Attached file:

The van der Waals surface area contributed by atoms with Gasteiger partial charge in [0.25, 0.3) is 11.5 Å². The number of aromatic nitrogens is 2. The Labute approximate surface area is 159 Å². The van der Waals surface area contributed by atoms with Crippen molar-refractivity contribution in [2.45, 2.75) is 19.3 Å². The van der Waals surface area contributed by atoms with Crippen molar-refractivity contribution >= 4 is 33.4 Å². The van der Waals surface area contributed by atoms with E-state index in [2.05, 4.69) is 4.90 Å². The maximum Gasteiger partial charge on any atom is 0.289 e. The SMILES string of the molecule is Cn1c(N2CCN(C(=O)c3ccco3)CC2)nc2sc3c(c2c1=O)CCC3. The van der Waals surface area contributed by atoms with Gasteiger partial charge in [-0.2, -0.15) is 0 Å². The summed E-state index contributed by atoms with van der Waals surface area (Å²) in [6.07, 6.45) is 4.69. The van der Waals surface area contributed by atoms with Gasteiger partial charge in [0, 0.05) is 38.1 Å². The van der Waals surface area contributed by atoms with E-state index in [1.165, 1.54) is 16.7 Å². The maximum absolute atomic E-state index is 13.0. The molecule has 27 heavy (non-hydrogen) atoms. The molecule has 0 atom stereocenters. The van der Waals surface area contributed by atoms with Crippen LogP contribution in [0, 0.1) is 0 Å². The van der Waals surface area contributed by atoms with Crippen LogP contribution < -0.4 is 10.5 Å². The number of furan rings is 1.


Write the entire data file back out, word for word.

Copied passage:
The van der Waals surface area contributed by atoms with Gasteiger partial charge in [0.25, 0.3) is 11.5 Å². The number of aromatic nitrogens is 2. The Labute approximate surface area is 159 Å². The van der Waals surface area contributed by atoms with Crippen molar-refractivity contribution in [2.45, 2.75) is 19.3 Å². The van der Waals surface area contributed by atoms with Crippen molar-refractivity contribution >= 4 is 33.4 Å². The van der Waals surface area contributed by atoms with E-state index in [2.05, 4.69) is 4.90 Å². The maximum Gasteiger partial charge on any atom is 0.289 e. The SMILES string of the molecule is Cn1c(N2CCN(C(=O)c3ccco3)CC2)nc2sc3c(c2c1=O)CCC3. The van der Waals surface area contributed by atoms with Gasteiger partial charge in [-0.2, -0.15) is 0 Å². The summed E-state index contributed by atoms with van der Waals surface area (Å²) in [6.07, 6.45) is 4.69. The van der Waals surface area contributed by atoms with Gasteiger partial charge in [0, 0.05) is 38.1 Å². The van der Waals surface area contributed by atoms with E-state index in [1.165, 1.54) is 16.7 Å². The maximum absolute atomic E-state index is 13.0. The molecule has 27 heavy (non-hydrogen) atoms. The molecule has 0 atom stereocenters. The van der Waals surface area contributed by atoms with Crippen LogP contribution in [0, 0.1) is 0 Å². The van der Waals surface area contributed by atoms with Crippen LogP contribution < -0.4 is 10.5 Å². The number of furan rings is 1.